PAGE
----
A Good Job Is Hard to Find
President Bush is betting $500 million that poor women are better off having a man than holding a job.
American women are 40 percent more likely than men to be poor. In fact, 90 percent of welfare recipients are women. While the Bush administration pours money into ineffective marriage-promotion programs, it ignores what may be the best bet for women to lift themselves out of poverty -- "men's work."
Last month, President Bush committed $100 million a year for the next five years to a "Healthy Marriage Initiative" as part of the welfare reform bill reauthorization. This move diverts funds from programs that have proven successful -- such as education, child care and job training -- and gives money to often religious-based programs that tell women marriage is the best way out of poverty.
The Bush administration swears up and down that the programs are simply common sense. Wade Horn, assistant secretary for children and families at the U.S. Department of Health and Human Services touts marriage promotion as helping "couples who choose marriage for themselves gain greater access, on a voluntary basis, to services where they can develop the skills and knowledge necessary to form and sustain a healthy marriage."
Sounds innocuous enough, but the goal of this initiative isn't about helping people have healthy marriages, it's about ensuring that they have "traditional" marriages. In fact, President Bush cited his Healthy Marriage Initiative in the same breath that he defined marriage as a heterosexual institution in a 2003 statement on the creation of "Marriage Protection Week."
"Marriage is a union between a man and a woman, and my administration is working to support the institution of marriage by helping couples build successful marriages and be good parents," he said. "To encourage marriage and promote the well-being of children, I have proposed a healthy marriage initiative to help couples develop the skills and knowledge to form and sustain healthy marriages."
But a traditional marriage isn't just one that's between a man and a woman. For this administration, it's one where women don't work.
Looking at the content of the programs reveals the administration's real motives. In 2004, one of the Bush administration's first marriage promotion programs was charged with sex discrimination. The Family Formation and Development Project in Allentown, Penn., a 12-week marriage education course for unmarried couples with children, offered employment services as part of the program -- but only to male participants. Another program, the biblically based Marriage Savers, makes the case for marriage using logic that sounds like it came from a 1950s home ec textbook: "The married man won't go to work hung over, exhausted or tardy because of fewer bachelor habits, and because he eats better and sees the doctor sooner, thanks to his wife. She is also a good adviser on career decisions, and relieves him of chores, so he can do a better job."
The message is clear: men should be the breadwinners, and women should be dependent on them. What Bush wants is happy housewives. What actually works is a different story.
Jobs traditionally associated with men -- like construction work, mechanics and firefighting -- have proven to be a viable way for low-income women and women without a college education to make more money. The hours are flexible (a must for women with children), the money is great and there's great potential for career growth.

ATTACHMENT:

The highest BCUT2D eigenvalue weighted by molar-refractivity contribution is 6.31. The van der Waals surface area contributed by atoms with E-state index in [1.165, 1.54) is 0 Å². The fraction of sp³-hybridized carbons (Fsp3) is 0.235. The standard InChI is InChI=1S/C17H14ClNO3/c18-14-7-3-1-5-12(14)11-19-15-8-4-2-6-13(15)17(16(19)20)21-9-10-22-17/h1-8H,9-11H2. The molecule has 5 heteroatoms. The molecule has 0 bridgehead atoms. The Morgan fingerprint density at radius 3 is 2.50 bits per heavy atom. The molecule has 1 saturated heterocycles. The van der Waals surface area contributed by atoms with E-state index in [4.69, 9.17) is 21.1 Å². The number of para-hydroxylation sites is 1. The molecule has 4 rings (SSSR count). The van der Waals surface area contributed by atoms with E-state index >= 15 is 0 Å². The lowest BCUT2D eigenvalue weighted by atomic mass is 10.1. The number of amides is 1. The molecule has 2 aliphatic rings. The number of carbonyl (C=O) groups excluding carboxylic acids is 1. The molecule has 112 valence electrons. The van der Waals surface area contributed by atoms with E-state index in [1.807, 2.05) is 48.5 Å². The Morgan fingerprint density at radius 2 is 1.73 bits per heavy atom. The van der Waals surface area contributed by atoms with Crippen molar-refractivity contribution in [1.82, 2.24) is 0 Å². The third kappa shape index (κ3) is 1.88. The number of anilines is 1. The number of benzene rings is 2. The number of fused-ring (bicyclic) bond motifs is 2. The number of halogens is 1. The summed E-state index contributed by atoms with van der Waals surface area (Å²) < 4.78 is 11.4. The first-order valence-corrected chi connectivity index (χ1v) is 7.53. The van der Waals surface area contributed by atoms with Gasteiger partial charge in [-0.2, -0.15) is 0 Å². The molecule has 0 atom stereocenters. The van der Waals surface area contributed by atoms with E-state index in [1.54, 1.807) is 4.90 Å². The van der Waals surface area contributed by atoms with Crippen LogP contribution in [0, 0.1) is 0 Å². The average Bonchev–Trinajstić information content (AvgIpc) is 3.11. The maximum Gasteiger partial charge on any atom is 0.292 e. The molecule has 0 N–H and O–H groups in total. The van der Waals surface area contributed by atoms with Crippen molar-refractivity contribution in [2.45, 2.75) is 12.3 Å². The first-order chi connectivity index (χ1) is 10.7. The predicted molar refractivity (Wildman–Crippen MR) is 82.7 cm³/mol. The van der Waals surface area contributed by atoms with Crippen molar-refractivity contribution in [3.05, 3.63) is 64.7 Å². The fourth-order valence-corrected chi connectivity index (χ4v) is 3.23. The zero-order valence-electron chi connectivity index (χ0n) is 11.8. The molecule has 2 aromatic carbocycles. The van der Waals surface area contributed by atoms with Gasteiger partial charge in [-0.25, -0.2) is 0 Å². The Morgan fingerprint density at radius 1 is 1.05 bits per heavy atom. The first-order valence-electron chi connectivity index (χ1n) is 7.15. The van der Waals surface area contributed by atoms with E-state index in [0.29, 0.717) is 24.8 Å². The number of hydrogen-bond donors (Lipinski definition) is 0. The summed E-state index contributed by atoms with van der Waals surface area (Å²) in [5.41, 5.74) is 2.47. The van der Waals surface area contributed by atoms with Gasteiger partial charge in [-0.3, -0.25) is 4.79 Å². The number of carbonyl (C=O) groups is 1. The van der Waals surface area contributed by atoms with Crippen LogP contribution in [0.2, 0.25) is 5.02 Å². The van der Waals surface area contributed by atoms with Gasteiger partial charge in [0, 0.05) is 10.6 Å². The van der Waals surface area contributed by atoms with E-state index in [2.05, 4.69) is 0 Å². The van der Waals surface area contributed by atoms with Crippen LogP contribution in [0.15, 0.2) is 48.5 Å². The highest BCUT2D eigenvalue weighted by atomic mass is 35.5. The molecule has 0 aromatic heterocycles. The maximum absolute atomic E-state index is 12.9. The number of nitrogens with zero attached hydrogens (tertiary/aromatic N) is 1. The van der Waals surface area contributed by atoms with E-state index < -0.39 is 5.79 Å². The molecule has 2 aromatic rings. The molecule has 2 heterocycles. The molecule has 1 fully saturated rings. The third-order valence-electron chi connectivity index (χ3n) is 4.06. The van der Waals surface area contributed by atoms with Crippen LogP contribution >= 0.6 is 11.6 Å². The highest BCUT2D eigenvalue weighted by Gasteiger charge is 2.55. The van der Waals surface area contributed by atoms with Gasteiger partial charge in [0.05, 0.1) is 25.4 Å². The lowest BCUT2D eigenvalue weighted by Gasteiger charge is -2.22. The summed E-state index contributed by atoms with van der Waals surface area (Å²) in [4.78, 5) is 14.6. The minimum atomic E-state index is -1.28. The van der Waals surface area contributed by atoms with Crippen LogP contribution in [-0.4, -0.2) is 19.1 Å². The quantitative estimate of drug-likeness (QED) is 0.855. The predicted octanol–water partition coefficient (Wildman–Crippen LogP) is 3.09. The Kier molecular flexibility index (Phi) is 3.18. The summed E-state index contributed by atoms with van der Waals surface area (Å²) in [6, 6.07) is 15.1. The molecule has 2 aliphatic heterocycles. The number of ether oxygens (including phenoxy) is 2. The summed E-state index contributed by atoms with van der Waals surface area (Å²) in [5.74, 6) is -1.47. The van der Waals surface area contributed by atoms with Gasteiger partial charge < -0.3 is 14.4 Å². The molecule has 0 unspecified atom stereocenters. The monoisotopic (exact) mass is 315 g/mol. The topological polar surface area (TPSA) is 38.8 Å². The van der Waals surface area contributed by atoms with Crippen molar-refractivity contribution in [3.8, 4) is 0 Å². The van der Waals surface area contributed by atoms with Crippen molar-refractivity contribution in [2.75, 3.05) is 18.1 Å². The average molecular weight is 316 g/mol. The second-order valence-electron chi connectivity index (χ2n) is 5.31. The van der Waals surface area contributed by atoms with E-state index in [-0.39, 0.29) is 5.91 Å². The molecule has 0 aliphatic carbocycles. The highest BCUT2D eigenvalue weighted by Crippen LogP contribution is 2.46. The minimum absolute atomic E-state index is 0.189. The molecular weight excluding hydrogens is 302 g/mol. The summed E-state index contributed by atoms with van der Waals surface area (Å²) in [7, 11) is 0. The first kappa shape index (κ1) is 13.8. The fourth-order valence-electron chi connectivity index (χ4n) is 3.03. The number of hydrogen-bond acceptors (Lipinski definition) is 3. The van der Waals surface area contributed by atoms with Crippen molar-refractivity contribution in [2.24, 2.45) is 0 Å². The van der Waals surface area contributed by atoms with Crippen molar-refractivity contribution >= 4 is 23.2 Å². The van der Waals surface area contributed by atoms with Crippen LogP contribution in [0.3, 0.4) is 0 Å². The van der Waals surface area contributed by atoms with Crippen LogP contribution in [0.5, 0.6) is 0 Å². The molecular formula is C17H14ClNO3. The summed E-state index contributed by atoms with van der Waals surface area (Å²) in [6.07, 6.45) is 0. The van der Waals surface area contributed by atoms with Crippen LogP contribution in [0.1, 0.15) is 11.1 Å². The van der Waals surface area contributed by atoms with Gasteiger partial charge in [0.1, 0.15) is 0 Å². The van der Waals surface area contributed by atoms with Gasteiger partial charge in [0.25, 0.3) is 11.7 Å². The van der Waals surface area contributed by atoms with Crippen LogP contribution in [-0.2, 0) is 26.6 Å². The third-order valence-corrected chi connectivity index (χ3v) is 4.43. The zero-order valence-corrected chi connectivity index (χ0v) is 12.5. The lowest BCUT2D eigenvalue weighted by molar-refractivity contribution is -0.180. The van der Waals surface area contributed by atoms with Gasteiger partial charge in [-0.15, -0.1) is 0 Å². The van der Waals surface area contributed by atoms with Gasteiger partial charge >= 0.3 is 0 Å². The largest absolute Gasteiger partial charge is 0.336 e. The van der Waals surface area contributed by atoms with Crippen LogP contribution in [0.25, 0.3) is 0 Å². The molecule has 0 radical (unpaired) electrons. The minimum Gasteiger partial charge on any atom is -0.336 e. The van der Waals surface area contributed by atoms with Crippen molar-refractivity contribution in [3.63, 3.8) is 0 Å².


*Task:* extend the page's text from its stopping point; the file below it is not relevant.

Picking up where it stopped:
While any job training is preferable to pushing tired sexist stereotypes about poverty and marriage, nontraditional jobs are much better paying than "pink collar" professions. Legal Momentum, a women's legal rights organization, reports that in 1996 the average weekly earnings for cashiers, waitresses and hairdressers ranged between $200 to $300, while those for women rail workers and women electricians were $700 and $800, respectively. Nontraditional Employment for Women (NEW), a New York-based organization that trains over 200 women a year in skilled trades, reports that the annual income for a home health-care aide is $18,000; for a construction worker it's $53,000. A testimonial from one of NEW's graduates says it all:
"When I first got into construction, I was very close to applying for welfare. Now I have my own home. I have a brand-new car. My daughter is in private school. I'm getting ready to buy another house. As far as the American dream, I was able to achieve that by doing this work."
Despite the obvious benefits of training and recruiting women to nontraditional fields, it's just not happening on a national scale. Nonprofit groups and local organizations are making headway, but government funding and support is far from adequate.
Funding for the Women in Apprenticeship and Non-Traditional Occupations Act (WANTO) was eliminated from the Department of Labor's budget in 2004, and according to Tradeswomen Now and Tomorrow (TNT), this was "the only national stream of funding directed to support women in nontraditional occupations." While WANTO was restored in the 2006 Labor-HHS Appropriations bill, the funding is paltry compared to Bush's $100 million a year for marriage -- WANTO got less than $1 million. And on a local level, women welfare recipients just aren't being told that these jobs are even an option. According to the ACLU, caseworkers often steer women to only pink collar professions, which are generally the lowest-paying jobs available.
Under an administration where women's rights are being rolled back across the board, it's no surprise that the idea of a woman in a "man's job" isn't exactly popular. But when enforcing gender roles takes priority over a common sense approach to getting women out of poverty, we're in serious trouble. It's time that the Bush adminstration gets its policy on poor women out of the dark ages and onto a construction site.